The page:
The Terran Exploration Company operatives, whose job it is 'to seek out new life and new civilisations' have come across just what they were looking for. Unfortunately, the new life form they have discovered is a genus of hostile mutant which finds that the best way to while away the solar hours is to infest visiting space stations and beat up defenceless colonists.
Under such circumstances, the crew of the Canis Major space station have decided that evacuation is their only hope, and it's up to you to get them from the platforms where they work to any one of five escape shuttles at the far end of the station.
The colonists emerge from the Canis Major's airlocks, then run across the deck towards their rescue vehicle, a drone ship which is under the control of your surface skimmer. Picking up colonists is simply a matter of flying the surface skimmer from its launch pad to a clear site near an airlock and calling the drone. When the skimmer launch pad flashes, that platform's quota of colonists has been rescued, so landing the skimmer back on its pad moves you to one of three other decks further along the station.
Death stalks the decks in five mutant forms. Spores are the easiest aliens to dispense with, and until they can land, they are vulnerable to collision with the skimmer, the drone or each other. If a spore does manage to land, it mutates into a Stalker.
The Stalkers bounce up and down, vandalising the deck until they get bored and leave, or mutate. If it spots a colonist, a Stalker can capture him and mutate into a Nuclon, a malevolent fireball which moves slowly towards the drone, hoping to destroy it and all its occupants. More ambitious Stalkers cocoon themselves inside a Podule, until their transformation is complete and they burst out as a Tracker. These home in on you... Aaargh!
As you might suspect, progression through the decks reveals incresingly adept and deadly breeds of the above, but to help you keep up with the increased difficulty level, Intensity has a system for buying better rescue equipment.
Every time a colonist is saved, a large R (Resource Unit) is released from the skimmers launch pad; at the end of a level, accumulated Resource Units can be traded for skimmers and drones which are able to fly faster and over higher obstacles. These are produced on a production line which requires a longer period of time to build more advanced craft - so you'll just have to wait for those go-faster stripes, won't you?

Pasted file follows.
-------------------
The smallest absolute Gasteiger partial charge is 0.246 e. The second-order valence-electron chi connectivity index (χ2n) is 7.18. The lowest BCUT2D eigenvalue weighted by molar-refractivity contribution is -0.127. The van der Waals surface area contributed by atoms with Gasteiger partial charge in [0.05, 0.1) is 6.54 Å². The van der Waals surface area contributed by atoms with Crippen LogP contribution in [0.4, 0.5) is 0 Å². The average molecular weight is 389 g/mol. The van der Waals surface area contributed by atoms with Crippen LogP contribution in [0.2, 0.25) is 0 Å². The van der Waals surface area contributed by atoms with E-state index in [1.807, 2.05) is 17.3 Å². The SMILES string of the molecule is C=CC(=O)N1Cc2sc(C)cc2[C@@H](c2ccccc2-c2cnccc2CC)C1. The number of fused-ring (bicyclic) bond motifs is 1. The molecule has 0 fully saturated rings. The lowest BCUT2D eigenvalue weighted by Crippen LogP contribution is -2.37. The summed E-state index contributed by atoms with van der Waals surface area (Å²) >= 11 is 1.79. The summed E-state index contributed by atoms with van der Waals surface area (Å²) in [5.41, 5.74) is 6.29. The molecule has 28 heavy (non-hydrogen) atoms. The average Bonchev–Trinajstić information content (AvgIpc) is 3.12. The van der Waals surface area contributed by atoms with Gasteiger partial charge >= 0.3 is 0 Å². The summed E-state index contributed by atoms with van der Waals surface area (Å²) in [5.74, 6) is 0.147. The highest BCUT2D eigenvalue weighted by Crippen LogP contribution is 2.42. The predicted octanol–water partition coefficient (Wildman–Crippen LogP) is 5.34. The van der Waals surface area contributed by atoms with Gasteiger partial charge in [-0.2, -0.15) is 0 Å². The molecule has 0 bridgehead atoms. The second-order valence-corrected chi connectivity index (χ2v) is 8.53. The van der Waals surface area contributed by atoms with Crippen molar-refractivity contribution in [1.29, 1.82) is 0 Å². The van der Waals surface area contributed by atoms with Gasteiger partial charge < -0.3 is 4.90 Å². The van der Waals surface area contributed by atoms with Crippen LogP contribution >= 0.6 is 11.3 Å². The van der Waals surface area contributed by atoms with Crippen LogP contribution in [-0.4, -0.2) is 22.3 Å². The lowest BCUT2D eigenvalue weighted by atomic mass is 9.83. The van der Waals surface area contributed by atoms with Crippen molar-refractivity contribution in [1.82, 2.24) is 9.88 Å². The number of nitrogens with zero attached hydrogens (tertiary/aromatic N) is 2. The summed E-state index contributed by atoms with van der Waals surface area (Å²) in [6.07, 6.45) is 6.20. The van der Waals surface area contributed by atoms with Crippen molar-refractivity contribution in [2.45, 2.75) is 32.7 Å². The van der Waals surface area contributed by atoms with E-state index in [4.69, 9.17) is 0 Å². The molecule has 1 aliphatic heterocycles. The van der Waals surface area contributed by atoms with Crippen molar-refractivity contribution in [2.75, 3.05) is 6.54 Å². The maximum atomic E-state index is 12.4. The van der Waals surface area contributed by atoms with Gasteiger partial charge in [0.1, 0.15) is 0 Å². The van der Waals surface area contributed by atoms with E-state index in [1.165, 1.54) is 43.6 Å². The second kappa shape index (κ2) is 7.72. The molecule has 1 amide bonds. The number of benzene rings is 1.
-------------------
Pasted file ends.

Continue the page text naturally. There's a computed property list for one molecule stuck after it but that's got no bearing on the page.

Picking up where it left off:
The graphics are in Braybrook's normal bas-relief style and the opening screens look as though you're about to be flooded in a wash of Alleykat-style confusing menus. However, once the shock of seeing a Graftgold game that isn't a shoot-'em-up has worn off, you start to think, "Well, what's happening here?"
The first couple of games don't give a lot of encouragement, but for some reason you find yourself drawn back to the computer for "just one more go". It's not as frenetic or exciting as previous Graftgold releases, but it's still quite playable and addictive.
One for Braybrook fans to look out for and for casual players to try for themselves and see if it grabs them.
I thought the standard of Andrew Braybrook's games had gone slowly but surely down since Paradroid - and taking one cynical look at this game, I started rolling my eyeballs. It was lucky I stopped them before they rolled under the filing cabinet, because it turns out that Intensity isn't the mere exercise in polished programming I had guessed it would be.
It's a pretty easy mistake to make, as such intelligence has been programmed into the movements of the colonists that the game seems to finish the first screen by itself. Unfortunately, later levels proved that just as much intelligence had been programmed into the aliens, and they knew exactly how to work me up into a frenzy of activity, I can tell you ('ere, no, missus, quiet at the back, etc)!
If the action was a bit more mainstream (perhaps blasting as well as collide and collect) I think Intensity might have been widely hailed as another Braybrook classic. As it stands, I would only go as far as saying it's one of his better games.
Cor, another Andrew Braybrook game, I thought (I have these moments of inspiration). OK, so I didn't think Morpheus was anywhere near as good as Uridium or Paradroid but everyone's allowed to slip a bit once in a while, aren't they?
Well, looks like Andy Braybrook has slipped again. The idea's original and the graphics look great but none of it really grabs you by the... er... well, whatever things normally grab you by.
As for the sound effects - they were very impressive in Paradroid, but you can have too much of a good thing - and I think by now we've had enough. If you enjoy repetitive games and aren't too bothered about having a large environment to explore (there isn't one) you could go worse than buy Intensity. You could do a bit better, too.
Attract mode, and user-friendly options for one or two players with joysticks in either port, colour and monochrome modes and volume control. Disk version saves high score table.
Small but very nicely animated sprites. Familiar bas-relief decks.
Tuneful music, but spot FX are very Paradroid.
Unusual playing style takes longer to get into than that in most games.
Sixteen levels, but just a little more variety would have given it even more long-term appeal.
An excellent game, but doesn't have the broad appeal of Braybrook's previous works because it isn't an out-and-out blast.